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Zanu Won't Change Constitution to Accommodate Grace Mugabe's Political Ambitions

Zimbabwean President Robert Mugabe (C) and his wife Grace wave to supporters at an election rally in Chitungwiza, about 35 kilometers south of the capital Harare, July 16, 2013.

Speculation has been rife in Zimbabwe that the Zanu PF constitution could be changed at its forthcoming December conference to make room for First Lady Grace Mugabe to take over the leadership of the party – that is if you believe the Zanu PF rumor mill.

Sources say some within the party have been pushing to turn the conference into an extra-ordinary congress that could alter the constitution. But Zanu PF spokesperson, Simon Khaya, on Friday poured water on those expectations.

Word doing the rounds in political circles is that the so-called Generation 40 group is trying to force a constitutional change in December and insert a clause stipulating that the party’s next leader should be a woman and in that way pave way for the first lady.

This would give her room to become the party’s next candidate in the 2018 presidential election but there has been a lot of pushing back from within the party, according to sources.

Khaya-Moyo said people should not expect any constitutional or leadership changes at the December conference in Victoria Falls, adding he is surprised by the interest generated by the meeting.

“The conference cannot amend the constitution the point is simple we as the party has structures and the highest organ of the party is the congress but in between congresses we have the Central Committee which can make amendments and decisions if there are any changes it is the Central Committee that looks at that not the conference

“All these speculations I don’t know where they are coming from. We are not in a hurry to amend the constitution for what, the constitution was amended at the last congress and endorsed. Why amend it now for what, to achieve what?”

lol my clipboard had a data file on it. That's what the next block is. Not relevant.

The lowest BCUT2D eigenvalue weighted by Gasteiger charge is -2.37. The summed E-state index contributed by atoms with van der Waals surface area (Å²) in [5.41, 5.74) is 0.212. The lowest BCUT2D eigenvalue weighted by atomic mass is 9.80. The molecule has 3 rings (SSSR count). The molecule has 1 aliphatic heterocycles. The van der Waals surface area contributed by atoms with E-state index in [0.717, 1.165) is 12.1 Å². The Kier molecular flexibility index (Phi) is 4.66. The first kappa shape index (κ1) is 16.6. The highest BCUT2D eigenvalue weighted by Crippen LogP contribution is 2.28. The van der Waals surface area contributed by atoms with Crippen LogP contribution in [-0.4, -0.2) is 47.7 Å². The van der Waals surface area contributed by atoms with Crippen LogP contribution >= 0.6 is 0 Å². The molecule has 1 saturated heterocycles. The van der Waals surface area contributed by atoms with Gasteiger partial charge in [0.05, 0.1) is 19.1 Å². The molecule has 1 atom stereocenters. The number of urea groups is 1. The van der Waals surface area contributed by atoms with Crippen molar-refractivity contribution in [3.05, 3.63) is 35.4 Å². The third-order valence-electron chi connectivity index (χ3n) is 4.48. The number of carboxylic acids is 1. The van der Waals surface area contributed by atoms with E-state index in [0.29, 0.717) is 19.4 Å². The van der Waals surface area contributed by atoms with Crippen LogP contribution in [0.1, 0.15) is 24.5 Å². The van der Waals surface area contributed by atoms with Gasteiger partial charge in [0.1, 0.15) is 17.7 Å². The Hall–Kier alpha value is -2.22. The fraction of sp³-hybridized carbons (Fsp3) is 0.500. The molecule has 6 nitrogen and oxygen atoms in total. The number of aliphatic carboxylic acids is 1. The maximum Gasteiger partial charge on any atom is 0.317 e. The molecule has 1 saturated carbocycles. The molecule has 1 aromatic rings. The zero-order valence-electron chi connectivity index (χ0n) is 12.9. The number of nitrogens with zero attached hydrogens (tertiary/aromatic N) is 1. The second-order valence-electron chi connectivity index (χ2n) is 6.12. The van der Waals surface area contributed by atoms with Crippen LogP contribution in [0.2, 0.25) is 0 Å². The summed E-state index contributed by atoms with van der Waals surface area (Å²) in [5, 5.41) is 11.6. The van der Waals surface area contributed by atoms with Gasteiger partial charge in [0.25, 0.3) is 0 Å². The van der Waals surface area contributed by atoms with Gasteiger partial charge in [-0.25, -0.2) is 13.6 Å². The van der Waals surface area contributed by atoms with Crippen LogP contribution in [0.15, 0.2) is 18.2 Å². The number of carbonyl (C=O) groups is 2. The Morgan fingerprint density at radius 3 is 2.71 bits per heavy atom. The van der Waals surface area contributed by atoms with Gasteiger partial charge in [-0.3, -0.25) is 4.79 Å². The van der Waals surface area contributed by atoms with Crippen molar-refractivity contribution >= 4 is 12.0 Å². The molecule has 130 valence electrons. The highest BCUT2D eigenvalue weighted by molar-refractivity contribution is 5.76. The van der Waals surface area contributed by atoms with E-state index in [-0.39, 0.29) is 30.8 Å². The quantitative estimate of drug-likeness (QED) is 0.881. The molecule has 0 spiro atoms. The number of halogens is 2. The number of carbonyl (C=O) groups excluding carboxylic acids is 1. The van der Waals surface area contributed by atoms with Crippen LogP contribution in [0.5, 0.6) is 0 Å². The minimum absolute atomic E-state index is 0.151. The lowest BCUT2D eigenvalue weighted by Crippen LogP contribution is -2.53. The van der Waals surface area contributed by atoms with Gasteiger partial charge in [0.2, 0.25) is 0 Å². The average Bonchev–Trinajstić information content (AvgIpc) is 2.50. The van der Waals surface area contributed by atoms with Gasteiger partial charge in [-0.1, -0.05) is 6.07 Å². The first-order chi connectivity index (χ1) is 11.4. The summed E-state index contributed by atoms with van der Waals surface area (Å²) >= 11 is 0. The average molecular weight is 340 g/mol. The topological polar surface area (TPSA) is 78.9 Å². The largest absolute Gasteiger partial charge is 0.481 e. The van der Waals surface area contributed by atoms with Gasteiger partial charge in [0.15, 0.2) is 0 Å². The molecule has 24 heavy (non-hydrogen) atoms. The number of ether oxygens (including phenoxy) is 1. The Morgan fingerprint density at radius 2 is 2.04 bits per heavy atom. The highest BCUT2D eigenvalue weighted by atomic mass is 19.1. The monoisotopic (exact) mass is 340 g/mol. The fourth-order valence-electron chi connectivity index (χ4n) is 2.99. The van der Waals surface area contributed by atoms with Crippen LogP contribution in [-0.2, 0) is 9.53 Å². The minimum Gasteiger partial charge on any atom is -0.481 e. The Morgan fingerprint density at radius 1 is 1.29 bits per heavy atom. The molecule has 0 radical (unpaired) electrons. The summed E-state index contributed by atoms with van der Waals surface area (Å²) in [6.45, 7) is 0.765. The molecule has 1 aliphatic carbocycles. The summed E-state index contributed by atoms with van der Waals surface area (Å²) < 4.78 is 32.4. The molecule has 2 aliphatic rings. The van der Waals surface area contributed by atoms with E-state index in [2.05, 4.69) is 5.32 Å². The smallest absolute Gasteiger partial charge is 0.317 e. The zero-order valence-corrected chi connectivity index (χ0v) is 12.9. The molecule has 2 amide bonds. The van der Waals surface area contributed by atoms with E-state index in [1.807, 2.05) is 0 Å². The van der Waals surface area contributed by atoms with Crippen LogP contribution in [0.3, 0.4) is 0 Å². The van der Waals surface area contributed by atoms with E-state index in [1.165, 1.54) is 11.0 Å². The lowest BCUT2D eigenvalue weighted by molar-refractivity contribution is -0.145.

For those speculating that Mrs. Mugabe could be appointed vice president as her team advances their alleged plan to groom her for the top office in the land, Khaya-Moyo said the issue of vice presidents was resolved at the last congress where the party’s constitution was changed, allowing President Robert Mugabe to appoint his two deputies.

Ordinary Zimbabweans have different views on the first lady’s political moves in Zanu PF and her alleged bid for the top political office in the country.

Absolom Gwenya, a detainee at Hwahwa Prison during the war of liberation struggle, said Mrs. Mugabe’s future looks bleak in the absence of her husband.

Denis Kagonye, publisher of The Mirror, the Mashonaland West provincial paper concurs.

Kagonye said everything will change for the first lady once her husband leaves office.

Another Chinhoyi resident, Cosmas Makwanya, said this is the time for Mrs. Mugabe to seek the top job in the land.

At the same time, Alaska senior citizen, Artwell Mazarure, said there’s nothing wrong in Mrs. Grace Mugabe running the country.

He said from what he has seen the first lady has the experience and knows diplomacy and politics as the president’s wife.

He noted that Mrs. Mugabe’s political life depends on the president’s position.

With all the speculation thrown into President Mugabe’s succession debate, it seems that only time will tell as Mrs. Mugabe is not saying much about her political future.

Report on Grace Mugabe Political Agenda By Arthur Chigoriwa
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